BEIJING: Several hundred people attended China’s first Bitcoin summit here, defying the government’s crackdown on the digital currency. Venture capitalist Li Xiaolai, who organised the conference this weekend, dismissed the suggestion that Beijing would ultimately outlaw the use of digital currencies in the mainland.
“Thailand has already banned Bitcoin, so has Russia. But who cares if China bans it as long as everyone knows the whole world can’t ban it,” Hong Kong-based South China Morning Post quoted Li as saying.
Since December, the People’s Bank of China has launched a series of crackdowns against the digital currency, discouraging banks and payment companies from dealing with money involved in Bitcoin trading.
The same month, Chinese police detained three people who allegedly operated an online Bitcoin trading platform and later vanished with the investors’ assets. Li denied that Bitcoin users felt intimidated by Chinese government and said Bitcoin posed no threat to Beijing.
However, the chance of the government implementing further measures aimed at disrupting the growth of Bitcoin in China forced the heads of the five largest Bitcoin businesses in China to skip the event.
Li, who in the past has said he owned a six-figure number of Bitcoins which would make him a multi-millionaire – declined to reveal his Bitcoin holding yesterday. He said he was pleased with the turnout, the report said.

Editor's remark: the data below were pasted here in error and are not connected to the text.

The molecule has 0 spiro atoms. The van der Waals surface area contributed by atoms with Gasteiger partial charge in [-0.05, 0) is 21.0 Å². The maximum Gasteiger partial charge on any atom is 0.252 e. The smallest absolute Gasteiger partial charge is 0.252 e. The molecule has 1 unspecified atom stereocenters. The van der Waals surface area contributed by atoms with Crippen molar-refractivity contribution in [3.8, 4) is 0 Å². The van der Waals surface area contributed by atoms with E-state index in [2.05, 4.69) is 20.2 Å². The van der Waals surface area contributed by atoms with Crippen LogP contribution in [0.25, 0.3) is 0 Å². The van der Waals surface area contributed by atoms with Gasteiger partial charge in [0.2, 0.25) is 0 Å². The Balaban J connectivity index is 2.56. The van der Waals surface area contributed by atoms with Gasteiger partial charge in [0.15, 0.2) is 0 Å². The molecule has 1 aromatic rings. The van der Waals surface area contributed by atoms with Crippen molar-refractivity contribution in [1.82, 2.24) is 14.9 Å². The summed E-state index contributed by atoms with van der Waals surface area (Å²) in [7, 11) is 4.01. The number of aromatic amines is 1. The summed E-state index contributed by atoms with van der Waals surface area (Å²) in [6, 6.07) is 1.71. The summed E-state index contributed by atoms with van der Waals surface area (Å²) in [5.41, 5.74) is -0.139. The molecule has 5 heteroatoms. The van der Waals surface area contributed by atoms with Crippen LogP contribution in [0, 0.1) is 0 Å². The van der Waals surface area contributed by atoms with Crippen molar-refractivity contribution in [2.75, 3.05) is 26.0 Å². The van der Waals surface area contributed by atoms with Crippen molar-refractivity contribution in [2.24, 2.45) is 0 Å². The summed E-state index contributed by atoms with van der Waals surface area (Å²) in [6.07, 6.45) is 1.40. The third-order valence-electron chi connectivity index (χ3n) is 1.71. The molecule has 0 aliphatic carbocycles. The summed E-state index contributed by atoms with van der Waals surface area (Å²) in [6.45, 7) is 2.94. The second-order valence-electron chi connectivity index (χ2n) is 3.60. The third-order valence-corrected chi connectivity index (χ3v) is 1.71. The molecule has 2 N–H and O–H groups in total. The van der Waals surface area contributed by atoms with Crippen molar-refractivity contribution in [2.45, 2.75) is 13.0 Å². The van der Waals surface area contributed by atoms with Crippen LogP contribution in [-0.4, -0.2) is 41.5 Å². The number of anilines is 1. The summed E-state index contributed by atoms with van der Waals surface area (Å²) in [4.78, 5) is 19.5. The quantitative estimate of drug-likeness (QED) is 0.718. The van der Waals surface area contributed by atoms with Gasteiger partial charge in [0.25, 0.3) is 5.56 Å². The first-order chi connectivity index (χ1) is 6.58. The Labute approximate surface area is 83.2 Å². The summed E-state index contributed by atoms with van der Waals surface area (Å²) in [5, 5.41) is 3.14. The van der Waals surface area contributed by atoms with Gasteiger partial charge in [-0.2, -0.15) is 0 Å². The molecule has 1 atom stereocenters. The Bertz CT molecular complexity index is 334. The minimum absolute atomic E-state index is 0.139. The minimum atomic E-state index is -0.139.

“I’m glad to have an opportunity to introduce…the environment of Bitcoin in China. It is a very stunning innovation,” Li told attendees.
Among those who attended the meet was Zheng Qinen, 23, who quit his job in January despite receiving a “good” salary. He felt he could make money faster by working in the Bitcoin industry.
“I’m a Bitcoin believer, I believe in this technology, and I quit my job because I can’t help jumping into this new world. I know I can make a fortune,” Zheng said. He described the government’s crackdown as “reasonable and logical”. “If I was the Chinese government, I would do a similar thing. If there is no restriction – if Beijing doesn’t say it is a risky thing, or give warning – then lots of people will lose their money,” he said
Zheng did not rule out the possibility of the mainland eventually banning Bitcoin. “It might not happen this year but it could happen someday. It’s a challenge to the traditional structure of government,” he said. Analysts say Chinese investors plush with money want new avenues to invest after the government brought about stringent rules to limit investments in real estate